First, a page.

Review of Business Plan, February 2006
I write to outline our thinking about the financial prospects for The Literary Encyclopedia in 2006 and 2007, and to sketch our plans for development across the same period. Please read the following carefully as it includes two "action points" to which you may wish to respond.
When we began work on the Literary Encyclopedia we thought it would be possible to fund its development and remunerate contributors by advertising scholarly books. Recent years have been difficult for scholarly publishers so we decided in December 2004 to revise the appearance and technical sophistication of the Encyclopedia with the aim of generating revenue from individual subscribers. We added a number of new features, and are about to unveil more, and launched our membership scheme on December 1st 2005, charging a very low rate so as to remain accessible to students. We are now earning over $400 per week from subscriptions and are in a much healthier state than we were last year, although not yet covering current costs and not earning sufficient to fund the scale of development we would like.
Readers now have to subscribe to use our advanced software functions, and this has reduced the number of pages viewed, but not reduced the number of visits which still average 11-12,000 on weekdays. In January over 1000 readers registered with us, but only around 300 paid as members. We have only anecdotal evidence about why so many stop before paying but anecdotal evidence that primarily they are able to get most of what they want for free.
Subscribing to read
We conclude that we must at least experiment with curtailing the number of words which can be read without payment - for example, following the model provided by Encyclopedia Britannica and displaying only the first 500 words of any entry. If such a move leads to a drop in readership without an increase in members, we may wish to revert the current model, but if it does increase our revenue then this would enable us to continue to develop our service to our readers, repay capital invested and pay our writers and editors the dividends they deserve.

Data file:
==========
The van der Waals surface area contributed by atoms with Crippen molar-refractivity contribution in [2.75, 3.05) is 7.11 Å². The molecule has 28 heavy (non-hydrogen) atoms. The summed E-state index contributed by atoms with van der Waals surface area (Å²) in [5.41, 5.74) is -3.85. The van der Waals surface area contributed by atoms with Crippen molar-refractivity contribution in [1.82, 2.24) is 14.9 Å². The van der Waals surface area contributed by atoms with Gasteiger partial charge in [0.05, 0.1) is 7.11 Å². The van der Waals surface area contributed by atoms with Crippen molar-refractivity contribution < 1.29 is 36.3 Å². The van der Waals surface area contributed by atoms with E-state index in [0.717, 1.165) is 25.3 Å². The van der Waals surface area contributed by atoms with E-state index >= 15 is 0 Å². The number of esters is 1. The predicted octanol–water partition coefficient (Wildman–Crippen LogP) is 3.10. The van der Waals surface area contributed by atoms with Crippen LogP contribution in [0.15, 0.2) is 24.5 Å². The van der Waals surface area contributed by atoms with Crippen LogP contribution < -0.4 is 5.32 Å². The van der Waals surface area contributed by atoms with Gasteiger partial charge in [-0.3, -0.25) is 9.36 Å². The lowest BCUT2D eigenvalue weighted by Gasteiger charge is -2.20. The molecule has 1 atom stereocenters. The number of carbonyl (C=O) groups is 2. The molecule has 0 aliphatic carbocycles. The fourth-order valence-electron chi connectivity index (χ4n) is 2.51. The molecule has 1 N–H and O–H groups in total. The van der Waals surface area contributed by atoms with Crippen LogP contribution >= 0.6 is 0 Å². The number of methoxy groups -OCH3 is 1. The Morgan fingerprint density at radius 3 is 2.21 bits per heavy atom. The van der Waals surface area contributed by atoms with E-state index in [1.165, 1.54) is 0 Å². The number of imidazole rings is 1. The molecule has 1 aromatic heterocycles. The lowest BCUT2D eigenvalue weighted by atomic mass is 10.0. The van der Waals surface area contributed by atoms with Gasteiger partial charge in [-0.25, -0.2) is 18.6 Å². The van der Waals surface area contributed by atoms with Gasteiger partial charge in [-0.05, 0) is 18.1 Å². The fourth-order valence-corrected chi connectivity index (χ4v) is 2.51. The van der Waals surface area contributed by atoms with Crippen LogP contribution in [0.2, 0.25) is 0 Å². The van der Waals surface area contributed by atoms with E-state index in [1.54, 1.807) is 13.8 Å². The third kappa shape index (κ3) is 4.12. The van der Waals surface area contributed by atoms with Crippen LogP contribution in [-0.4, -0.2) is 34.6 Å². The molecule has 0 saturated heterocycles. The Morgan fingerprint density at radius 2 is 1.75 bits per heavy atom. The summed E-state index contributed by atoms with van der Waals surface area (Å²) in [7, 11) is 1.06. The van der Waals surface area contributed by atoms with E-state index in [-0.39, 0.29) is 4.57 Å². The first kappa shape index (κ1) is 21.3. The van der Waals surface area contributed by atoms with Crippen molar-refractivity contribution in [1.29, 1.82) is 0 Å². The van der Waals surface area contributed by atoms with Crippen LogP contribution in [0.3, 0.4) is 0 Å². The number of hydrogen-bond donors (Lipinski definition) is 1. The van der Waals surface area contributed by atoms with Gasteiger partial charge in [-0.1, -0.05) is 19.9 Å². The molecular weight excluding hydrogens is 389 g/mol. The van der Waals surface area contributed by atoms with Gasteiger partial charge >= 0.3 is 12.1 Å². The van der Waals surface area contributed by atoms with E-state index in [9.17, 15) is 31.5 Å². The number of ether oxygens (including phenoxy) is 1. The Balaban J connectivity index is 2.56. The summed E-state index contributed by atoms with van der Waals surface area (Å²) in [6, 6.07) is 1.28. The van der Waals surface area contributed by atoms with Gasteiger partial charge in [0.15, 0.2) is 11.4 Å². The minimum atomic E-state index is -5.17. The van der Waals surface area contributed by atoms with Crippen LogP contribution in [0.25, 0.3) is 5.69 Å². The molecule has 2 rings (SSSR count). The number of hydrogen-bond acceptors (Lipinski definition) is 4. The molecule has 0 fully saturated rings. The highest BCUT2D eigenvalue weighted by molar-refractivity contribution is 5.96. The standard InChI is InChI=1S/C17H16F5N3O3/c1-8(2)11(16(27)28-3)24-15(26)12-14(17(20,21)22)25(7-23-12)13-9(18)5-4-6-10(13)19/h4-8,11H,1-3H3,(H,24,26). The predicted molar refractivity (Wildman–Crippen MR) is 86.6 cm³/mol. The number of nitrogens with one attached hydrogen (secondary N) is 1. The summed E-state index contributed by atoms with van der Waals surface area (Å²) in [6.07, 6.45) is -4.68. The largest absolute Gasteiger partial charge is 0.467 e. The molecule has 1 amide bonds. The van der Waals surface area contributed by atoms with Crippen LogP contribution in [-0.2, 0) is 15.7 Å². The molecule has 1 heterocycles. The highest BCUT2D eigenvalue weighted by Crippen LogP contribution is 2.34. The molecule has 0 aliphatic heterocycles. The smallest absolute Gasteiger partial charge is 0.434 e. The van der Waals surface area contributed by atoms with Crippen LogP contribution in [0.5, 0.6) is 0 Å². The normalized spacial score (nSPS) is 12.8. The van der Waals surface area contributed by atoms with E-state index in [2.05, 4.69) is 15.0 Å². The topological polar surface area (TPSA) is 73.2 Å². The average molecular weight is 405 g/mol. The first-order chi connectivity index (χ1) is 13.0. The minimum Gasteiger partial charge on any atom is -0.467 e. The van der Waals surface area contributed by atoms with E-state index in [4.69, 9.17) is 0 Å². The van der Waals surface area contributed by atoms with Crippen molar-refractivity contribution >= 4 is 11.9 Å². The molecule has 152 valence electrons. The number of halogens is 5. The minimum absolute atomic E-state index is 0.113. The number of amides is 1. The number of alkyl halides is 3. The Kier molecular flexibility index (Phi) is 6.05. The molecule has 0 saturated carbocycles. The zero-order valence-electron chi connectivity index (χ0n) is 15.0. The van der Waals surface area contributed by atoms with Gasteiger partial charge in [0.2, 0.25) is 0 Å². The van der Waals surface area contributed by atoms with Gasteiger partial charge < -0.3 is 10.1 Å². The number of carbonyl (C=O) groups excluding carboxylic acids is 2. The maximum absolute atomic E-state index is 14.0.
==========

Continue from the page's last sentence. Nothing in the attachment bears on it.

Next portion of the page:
We are aware that requiring readers to subscribe constitutes a significant change for the Encyclopedia. We would therefore welcome a "straw poll" on the matter.
Action point 1: Please send me an email with "Approve" or "Disapprove" in the subject line. If you disapprove, and have any suggestions for alternative methods of funding the Encyclopedia, please include your reasons and suggestions in the main body of the email.
We have been exploring models for institutional subscription with librarians and are encouraged by the initial response. However, librarians will not subscribe to The Literary Encyclopedia whilst it can be consulted for nothing, and we must also consider the cost of setting up these relationships. We therefore see institutional subscriptions as potentially part of our medium-term funding, but not as an alternative to requiring individual readers to subscribe.
Action point 2: If you will please send us the name and address of the appropriate librarian, we will invite him/her to take out an institutional subscription.
Targets for Earnings 2006-2007:
We are working with the following aims:
- that the publication should at least cover all current wage costs and development costs during 2006
- )that ideally in 2006 it should be able to fund expansion of staff to at least 2 full time employees and the creation for them of the kind of developmental career possibilities to which they are entitled (i.e. remuneration increasing with their expertise)
- that the publication should aim to pay a dividend of $10 per share to its contributors and editors by the end of 2007 and aim to see this increasing in the following years.
These considerations taken together give us a desired revenue in 2007 in the order of $250,000, ten times current earnings. The task is demanding, but we believe potentially feasible. Such an aspiration is also modest in terms of the global potential of the Encyclopedia.
Improvement of Coverage
We have already established rich coverage of English and American writers and texts, as well as excellent coverage of German and Russian. We are currently focused on filling "gaps", especially in American texts, and developing our coverage of Anglo-American historical topics. We are also developing coverage of major writers in French, Spanish, Chinese and Latin literature.
We are about to announce a number of software innovations that will ensure we remain at the forefront of internet reference sites. I will describe these in a circular when several of these go "live" in the next few weeks.
With best regards,